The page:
John Redwood, chief global strategist for Charles Stanley
Prior to the pandemic hitting, the prospects for property investment looked good. The income available on putting your money into good quality offices or warehouses was generous compared to the income on shares or bonds. In the UK most tenancy agreements were based around regular upwards only rent reviews, typically after five years, allowing for the income to at least keep up with general inflation.
Whilst it has been true for some time there were question marks over a lot of retail property especially in town centres, as too many shops chased too few shoppers, people were still attracted to shop investment in high footfall areas like airports, train stations and the best big city centres.
Today, the quoted yields on commercial property still make the case for investment. When you can get less than 1% on a typical UK government bond, and under 2% on world shares, prime UK property yields are said to be around 5% for offices and 4.5% for industrials, with retail yields now considerably higher.
If you thought current rent levels were likely to continue, these would indeed be attractive returns to secure by your investment. It seems more likely, however, that rent levels will decline in a number of types of property and places.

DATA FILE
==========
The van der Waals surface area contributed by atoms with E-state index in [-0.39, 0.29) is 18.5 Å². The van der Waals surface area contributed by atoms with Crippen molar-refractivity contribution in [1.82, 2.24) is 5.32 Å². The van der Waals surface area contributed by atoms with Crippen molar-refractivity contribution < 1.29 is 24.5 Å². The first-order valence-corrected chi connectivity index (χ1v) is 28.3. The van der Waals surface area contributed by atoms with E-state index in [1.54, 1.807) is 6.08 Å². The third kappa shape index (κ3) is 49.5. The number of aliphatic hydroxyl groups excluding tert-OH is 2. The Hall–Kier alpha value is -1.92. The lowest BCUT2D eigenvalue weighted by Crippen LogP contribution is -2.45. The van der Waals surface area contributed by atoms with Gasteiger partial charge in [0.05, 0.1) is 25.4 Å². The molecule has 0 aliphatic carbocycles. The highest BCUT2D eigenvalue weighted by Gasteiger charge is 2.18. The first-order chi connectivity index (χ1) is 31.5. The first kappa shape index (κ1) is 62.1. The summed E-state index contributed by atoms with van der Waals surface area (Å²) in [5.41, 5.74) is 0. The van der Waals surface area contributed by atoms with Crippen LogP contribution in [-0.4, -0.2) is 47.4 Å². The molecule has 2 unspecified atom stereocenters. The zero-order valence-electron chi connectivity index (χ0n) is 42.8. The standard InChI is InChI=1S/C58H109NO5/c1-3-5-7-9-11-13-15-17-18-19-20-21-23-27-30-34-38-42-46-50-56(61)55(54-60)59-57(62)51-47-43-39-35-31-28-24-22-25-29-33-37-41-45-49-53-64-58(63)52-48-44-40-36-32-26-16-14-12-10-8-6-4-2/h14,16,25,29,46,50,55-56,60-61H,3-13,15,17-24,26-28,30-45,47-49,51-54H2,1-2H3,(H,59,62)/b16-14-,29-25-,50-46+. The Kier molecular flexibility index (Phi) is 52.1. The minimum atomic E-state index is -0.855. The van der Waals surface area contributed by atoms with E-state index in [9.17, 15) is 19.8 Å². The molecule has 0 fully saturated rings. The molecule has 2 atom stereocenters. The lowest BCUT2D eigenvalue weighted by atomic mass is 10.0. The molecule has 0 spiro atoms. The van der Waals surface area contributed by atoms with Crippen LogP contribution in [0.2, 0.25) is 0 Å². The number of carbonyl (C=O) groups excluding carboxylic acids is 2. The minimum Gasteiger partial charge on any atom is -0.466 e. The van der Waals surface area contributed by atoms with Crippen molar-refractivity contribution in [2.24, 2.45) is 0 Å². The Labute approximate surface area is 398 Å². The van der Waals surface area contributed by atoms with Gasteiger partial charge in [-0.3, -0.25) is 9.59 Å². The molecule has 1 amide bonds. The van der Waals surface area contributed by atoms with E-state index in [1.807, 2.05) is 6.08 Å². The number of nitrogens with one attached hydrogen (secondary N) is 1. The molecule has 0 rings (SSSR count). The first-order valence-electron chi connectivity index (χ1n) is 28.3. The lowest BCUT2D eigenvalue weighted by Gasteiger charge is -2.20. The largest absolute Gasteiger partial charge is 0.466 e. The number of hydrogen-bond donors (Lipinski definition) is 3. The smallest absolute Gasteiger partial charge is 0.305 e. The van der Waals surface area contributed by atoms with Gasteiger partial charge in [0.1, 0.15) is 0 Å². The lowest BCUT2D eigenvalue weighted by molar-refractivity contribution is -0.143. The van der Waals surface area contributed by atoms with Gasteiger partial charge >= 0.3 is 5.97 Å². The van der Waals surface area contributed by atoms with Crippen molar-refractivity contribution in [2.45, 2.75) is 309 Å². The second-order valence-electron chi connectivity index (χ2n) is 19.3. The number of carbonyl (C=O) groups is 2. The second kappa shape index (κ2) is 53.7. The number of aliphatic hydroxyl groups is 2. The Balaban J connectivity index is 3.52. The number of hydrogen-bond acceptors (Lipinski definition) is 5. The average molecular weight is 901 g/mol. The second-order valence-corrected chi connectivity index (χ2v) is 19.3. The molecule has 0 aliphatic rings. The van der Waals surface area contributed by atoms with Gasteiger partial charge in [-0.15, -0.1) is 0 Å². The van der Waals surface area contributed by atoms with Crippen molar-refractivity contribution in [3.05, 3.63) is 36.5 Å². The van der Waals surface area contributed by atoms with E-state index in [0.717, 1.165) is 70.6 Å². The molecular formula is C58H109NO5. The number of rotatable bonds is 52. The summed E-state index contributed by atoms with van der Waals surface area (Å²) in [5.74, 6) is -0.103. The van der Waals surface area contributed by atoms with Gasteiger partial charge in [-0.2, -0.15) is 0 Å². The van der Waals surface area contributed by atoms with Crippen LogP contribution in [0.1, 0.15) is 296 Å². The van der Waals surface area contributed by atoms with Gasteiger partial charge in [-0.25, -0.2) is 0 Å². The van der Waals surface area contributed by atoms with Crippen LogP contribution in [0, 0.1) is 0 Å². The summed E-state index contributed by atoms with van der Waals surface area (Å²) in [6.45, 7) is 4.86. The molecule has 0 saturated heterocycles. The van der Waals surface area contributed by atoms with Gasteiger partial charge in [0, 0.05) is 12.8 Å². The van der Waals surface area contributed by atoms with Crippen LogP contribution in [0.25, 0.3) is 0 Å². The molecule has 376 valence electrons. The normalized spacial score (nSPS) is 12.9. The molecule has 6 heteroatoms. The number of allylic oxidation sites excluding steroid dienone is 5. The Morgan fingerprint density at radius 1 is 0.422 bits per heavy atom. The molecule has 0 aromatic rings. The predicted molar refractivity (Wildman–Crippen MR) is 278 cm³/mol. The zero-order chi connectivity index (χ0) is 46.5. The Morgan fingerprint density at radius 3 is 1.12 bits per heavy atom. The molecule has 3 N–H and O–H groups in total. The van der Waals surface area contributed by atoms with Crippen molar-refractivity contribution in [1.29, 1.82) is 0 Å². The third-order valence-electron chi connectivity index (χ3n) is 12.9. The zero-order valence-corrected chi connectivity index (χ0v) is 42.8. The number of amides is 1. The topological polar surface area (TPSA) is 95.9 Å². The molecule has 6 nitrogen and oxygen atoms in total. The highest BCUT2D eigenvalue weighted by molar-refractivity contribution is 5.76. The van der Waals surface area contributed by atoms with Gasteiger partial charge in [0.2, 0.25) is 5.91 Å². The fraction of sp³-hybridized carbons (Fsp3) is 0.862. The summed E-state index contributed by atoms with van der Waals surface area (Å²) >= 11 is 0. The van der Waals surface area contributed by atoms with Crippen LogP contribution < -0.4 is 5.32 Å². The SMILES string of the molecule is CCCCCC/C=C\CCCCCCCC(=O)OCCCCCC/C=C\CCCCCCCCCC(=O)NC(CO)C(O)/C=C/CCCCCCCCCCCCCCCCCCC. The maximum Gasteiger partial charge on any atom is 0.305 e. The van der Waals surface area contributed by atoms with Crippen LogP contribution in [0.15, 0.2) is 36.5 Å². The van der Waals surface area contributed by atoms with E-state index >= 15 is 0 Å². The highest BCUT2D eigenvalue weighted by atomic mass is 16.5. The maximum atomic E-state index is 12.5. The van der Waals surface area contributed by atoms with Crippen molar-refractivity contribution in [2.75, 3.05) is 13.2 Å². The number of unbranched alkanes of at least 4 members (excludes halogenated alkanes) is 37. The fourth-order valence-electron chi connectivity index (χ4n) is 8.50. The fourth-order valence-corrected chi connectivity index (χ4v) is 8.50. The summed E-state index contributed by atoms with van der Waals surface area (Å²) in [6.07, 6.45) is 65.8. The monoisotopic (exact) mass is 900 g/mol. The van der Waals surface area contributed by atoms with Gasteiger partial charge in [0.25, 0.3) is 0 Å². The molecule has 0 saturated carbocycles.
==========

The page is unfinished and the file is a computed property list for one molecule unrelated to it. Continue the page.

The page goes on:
The premium locations at travel hubs are currently very out of favour as tourism and commuting have collapsed and no-one is sure what levels will resume when the pandemic subsides. Hotels and leisure businesses are not sure what a new normal level of demand will be after lockdowns ease. Owners of student accommodation worry lest new generations of students choose the option of going to a university they can access from their parents’ homes, or they can mainly attend online.
The news remains poor about rent collection levels in many High Streets and elsewhere around the commercial property estate in the UK. Freed of an immediate legal challenge from landlords many tenants are seeking an early review of their rent levels and withholding payment in the meantime.
In the retail sector, many tenants fancy the idea of a turnover related rent where they only pay when they are doing business. Some have renegotiated zero rents, others turnover rents in the range 2% to 12% of turnover depending on location and prospects.
In distressed areas, landlords may be forced into accepting a zero rent, so the tenant pays the business rates and other charges which would fall to the owner if the property stood empty. So far office rents have held up better. Many companies are still trading close to the pre-pandemic levels, but doing so with most of the staff working from home. Large City centre offices sit empty, but the tenants still honour their obligations and consider some return in due course to more office working.